The greenback maintained its buoyant tone against the majors at the start of the week, rallying to a fresh 3 ½-month high versus the yen at 108.56 and 1.5348 against the euro. Despite US Treasury Secretary Hank Paulson continuing to talk up the dollar at the meeting, there was no official mention of currencies in the communiqué from the G8 Finance Ministers meeting. Further, there was also no discussion of possible coordinated intervention to prop up the dollar. The primary issue of concern at the meeting was tackling sharp rises in global inflation, particularly rapid increases in the prices for commodities and oil. Nonetheless, the dollar managed to shrug off the lack of mention at the meeting and continues to hold onto its gains.

Economic data released earlier in the session saw the June NY Fed manufacturing survey contract by more than anticipated at minus 8.68, versus expectations for an improvement to minus 2 from minus 3.23 in May. Meanwhile, the April TICS data revealed net capital inflows increasing to $60.6 billion, a sharp reversal from net sales of $48.2 billion in the previous month. The NAHB housing market index fell to 18 in June, down slightly from a reading of 19 in May.

The coming week will see several key economic reports from the US including May PPI, Q1 current account balance, May housing starts, industrial production, capacity utilization, June Philadelphia Fed manufacturing survey, and May leading economic indicators. Inflation is seen creeping higher with PPI expected to edge up to 0.8% in May from .2% a month earlier, while the excluding food and energy PPI is expected to ease to 0.2% from 0.4%. Housing starts are expected to remain weak, at 980k in May and down from 1.03million units from April.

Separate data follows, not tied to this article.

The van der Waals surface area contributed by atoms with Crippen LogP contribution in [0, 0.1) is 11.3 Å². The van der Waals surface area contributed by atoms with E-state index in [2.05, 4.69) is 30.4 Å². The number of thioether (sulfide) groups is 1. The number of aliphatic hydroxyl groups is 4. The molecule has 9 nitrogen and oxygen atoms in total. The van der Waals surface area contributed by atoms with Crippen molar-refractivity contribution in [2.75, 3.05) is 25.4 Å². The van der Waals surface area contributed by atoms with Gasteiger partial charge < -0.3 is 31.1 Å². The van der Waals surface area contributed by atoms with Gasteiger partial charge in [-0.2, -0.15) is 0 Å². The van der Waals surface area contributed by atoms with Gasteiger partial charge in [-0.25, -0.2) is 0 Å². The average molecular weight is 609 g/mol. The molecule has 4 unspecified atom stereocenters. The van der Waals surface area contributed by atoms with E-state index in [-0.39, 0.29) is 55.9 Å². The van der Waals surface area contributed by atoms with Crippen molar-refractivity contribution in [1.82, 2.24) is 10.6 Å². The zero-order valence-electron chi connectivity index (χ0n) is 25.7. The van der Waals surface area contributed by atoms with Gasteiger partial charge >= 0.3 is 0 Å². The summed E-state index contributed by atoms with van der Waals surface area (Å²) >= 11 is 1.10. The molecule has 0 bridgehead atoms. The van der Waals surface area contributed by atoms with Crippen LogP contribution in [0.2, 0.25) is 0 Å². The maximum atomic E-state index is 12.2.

Richmond Fed President Lacker chimed in on the chorus of recent hawkish comments suggesting the next move will be a hike in interest rates. Lacker said the balance of risks has evolved from earlier in the year and the FOMC will need to adjust rates accordingly. He also said that the dollar impact on potential inflation is a prominent risk that the Fed has in mind. Lacker added that while inflation has been unacceptably high, it has not resulted in higher expectations. Nonetheless, he said the Fed must not be complacent on inflation and the central bank must act forcefully if expectations erode. In the near-term, the dollar will continue to be supported by heightened expectations that the Fed may begin tightening policy as early as September of this year.